15 May 2010

The Tomato Diaries

News Flash: People don't eat their veggies!

I think a big reason why people tend to not eat their fruits and veggies comes down to a pretty simple explanation: they don't like them! I know, it's a major shock. But here's the thing. For the past 60 years or so, food production has gotten out of the hands of locals, and into the hands of big mega-super-duper-markets. Seasons no longer matter; you can get virtually any shippable produce anywhere, anytime. This is where the problem lies. If you pick a tomato while it's still green, for instance, then ship it to a market, and expect some mom to convince little Johnny "Sweetie, it's good for you," well I'm sorry, but if I were little Johnny, I'd say no dice!

Introducing: the Tomato (As it was meant to be)

I use tomatoes as an example because as a kid, I never cared for them. I didn't hate tomatoes or anything, I just figured "it doesn't taste like anything, why would I want to eat one?" So I never did. Then one day, I was in New Jersey visiting my grandparents and cousins, and one of my cousins comes in with a TOMATO sandwich! Nothing but bread, a little mayo, tomato, salt and pepper. Is she crazy? Tomatoes are for garnishing a sandwich, so you can pretend your bologna is just a little bit healthier that way. Why would you want to eat a plain tomato sandwich?!

The answer was obvious once I took a bite. I had never tasted a tomato like that before. It was sweet, and juicy, and savory, and a whole lot of other things I wasn't expecting. But most importantly, it was GOOD! I went straight into the kitchen and made one for myself.

Why was this tomato so good? This was a special tomato. You see, this was my first experience with a home-grown, truly vine-ripened still-warm-from-the-sun backyard grown tomato. You see, my grandfather is a farmer. He's always had a garden for as long as I can remember. I always tended to visit during strawberry season (lord, don't even get me started on strawberries!!), so I had never tasted a farm fresh tomato until later in life (like, 12 years old).

My Mom Gets In On It

A few years passed, and we moved into a new house, one town over. My mom had never really had a garden; we never had the yard for it (hence my tomato deprivation). Our old house sat on a hill, and my backyard was a steep hill covered in pine trees. We moved into this new house, and I was so disappointed in the yard, about 2 acres of grass, with a few measly trees sprinkled in the perimeter. I was too old to appreciate a yard like that for it's playground properties (a swing set would have fit in nicely), and I figured, "Well, maybe we'll get a pool." Again, no dice. My mom had bigger plans: she was going to plant a garden.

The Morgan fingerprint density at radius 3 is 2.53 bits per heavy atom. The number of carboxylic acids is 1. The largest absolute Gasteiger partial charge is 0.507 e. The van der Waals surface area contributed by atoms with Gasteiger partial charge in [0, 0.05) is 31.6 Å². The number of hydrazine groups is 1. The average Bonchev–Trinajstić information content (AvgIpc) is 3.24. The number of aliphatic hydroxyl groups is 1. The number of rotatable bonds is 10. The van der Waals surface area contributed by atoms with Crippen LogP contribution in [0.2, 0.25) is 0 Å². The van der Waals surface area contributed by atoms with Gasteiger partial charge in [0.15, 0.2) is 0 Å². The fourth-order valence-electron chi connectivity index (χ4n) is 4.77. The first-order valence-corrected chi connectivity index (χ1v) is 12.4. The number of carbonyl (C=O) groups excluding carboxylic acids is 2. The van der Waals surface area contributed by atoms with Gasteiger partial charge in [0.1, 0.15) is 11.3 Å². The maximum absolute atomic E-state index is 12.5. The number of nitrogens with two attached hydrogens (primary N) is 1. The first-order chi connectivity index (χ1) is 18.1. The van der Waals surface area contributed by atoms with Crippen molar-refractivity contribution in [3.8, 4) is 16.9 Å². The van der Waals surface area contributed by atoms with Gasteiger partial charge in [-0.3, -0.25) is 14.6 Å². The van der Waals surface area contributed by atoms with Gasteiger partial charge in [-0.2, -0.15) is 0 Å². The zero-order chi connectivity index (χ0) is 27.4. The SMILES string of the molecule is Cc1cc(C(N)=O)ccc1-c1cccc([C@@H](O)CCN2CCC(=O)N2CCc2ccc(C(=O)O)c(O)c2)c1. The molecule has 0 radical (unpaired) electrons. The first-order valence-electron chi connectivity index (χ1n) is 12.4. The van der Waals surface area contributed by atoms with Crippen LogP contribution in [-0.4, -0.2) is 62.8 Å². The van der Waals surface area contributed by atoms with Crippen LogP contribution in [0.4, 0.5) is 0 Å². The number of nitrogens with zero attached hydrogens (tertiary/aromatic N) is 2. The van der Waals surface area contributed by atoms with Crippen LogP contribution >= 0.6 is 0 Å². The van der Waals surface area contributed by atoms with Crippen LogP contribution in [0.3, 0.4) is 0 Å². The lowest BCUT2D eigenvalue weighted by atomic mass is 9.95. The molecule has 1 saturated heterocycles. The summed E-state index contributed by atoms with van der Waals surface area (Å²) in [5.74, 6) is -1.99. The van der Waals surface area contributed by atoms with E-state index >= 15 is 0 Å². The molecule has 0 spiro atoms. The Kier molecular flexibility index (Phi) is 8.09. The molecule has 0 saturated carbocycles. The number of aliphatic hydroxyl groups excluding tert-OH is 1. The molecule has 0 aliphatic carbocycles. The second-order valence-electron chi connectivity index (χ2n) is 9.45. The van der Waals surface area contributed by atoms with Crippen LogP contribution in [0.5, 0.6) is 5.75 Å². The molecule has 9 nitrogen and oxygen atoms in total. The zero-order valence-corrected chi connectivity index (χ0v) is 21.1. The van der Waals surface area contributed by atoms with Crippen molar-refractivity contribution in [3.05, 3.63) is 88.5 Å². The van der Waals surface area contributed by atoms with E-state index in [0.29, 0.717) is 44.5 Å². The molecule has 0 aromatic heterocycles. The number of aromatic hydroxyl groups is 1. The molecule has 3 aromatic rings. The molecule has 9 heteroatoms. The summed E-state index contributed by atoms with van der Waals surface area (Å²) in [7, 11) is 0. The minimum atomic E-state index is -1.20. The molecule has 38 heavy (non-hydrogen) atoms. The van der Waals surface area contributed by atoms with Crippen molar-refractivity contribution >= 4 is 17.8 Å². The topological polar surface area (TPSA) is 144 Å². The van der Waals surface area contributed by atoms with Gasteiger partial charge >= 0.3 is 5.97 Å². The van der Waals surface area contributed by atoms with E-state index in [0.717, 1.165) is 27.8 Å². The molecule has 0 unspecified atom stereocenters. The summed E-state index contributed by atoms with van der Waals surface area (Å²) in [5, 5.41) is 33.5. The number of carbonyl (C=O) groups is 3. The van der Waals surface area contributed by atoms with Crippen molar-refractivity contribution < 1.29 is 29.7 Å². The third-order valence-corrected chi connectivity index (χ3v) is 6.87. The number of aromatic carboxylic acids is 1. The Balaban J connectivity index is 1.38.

Awesome. My first summer in a new town, and I got to spend it pulling rocks out of the ground (Massachusetts has really rocky soil. I didn't see what the big deal was, they were pretty small rocks, but apparently it still makes a difference). Little did I know this would introduce a long lost love back into my life: the tomato sandwich and fresh veggies. For the record, like most teenagers, I was literally addicted to potato chips and Swiss Cake Rolls - seriously. Veggies... not so much on my radar screen. I'd eat them if I had to, but I never went out of my way for one.

But let me tell you, a few years of that backyard garden, and I was converted. I didn't (and still don't) care for gardening. It's hard, and sweaty, and I always get sunburned (and anyway, my mom loves it, and always grows WAY too many vegetables, so why should I bother?). Except for the year my mother was diagnosed with cancer (a huge turning point in my eating philosophies, by the way), she has had a garden. And every year it gets bigger. It's been over a decade she's been at it, and for the last 3 years or so I've been missing out (first moving to NC, and now in Germany).

So What Do You Do?

Thankfully, both places I've lived have had excellent farmer's markets. I still can't eat bland lifeless supermarket veggies. So this brings me back to my initial point of this post. It's hard to like fruits and veggies that taste like nothing! My theory is, well, if it tastes like nothing, how much nutrition can we possibly be getting out of it? We need nutrients to run everything from our digestion, to our cell regeneration, to our brain function. So when your body is running low, you need to stock it with more high quality fuel. Eating a half ripe tomato is not fuel. Maybe it had potential once, but the moment you pick a veg off its stalk, usually that begins a decline of nutrient content, rarely (if ever) do you get more out of something as it counter-ripens.

So here's a challenge for you: it's almost summer. Find a farmers market and try a new veggie that maybe you didn't like as a kid, or that you've never tried before. Don't try this at a supermarket because it won't work! Get yourself some fresh produce and learn what it means to enjoy healthy food!

Extra credit: Start your own small garden plot, or even just a window box with herbs. Tomatoes can be grown in large pots, as can several other veggies. Try it and you won't be disappointed!


  1. I too love fresh Tomatoe sandwiches they have been my summer favorite for years, when growing up as a teenager I hated working in the garding weeding for the summer when it seemed everyone else was going away on vacations, but here I am now years later and yes I have a garden with all kinds of veggies and I still love my tomatoe sandwiches. This year I've started a raised bed system and is much better to work around!!
    From Aunt Lois

  2. Living here in Cali I plant my tomatoes in the fall and start picking them around Christmas. I have been enjoying them now for six months but alas the summer heat is here and my tomatoes will only last a few more weeks. I love my tomato sanwiches!


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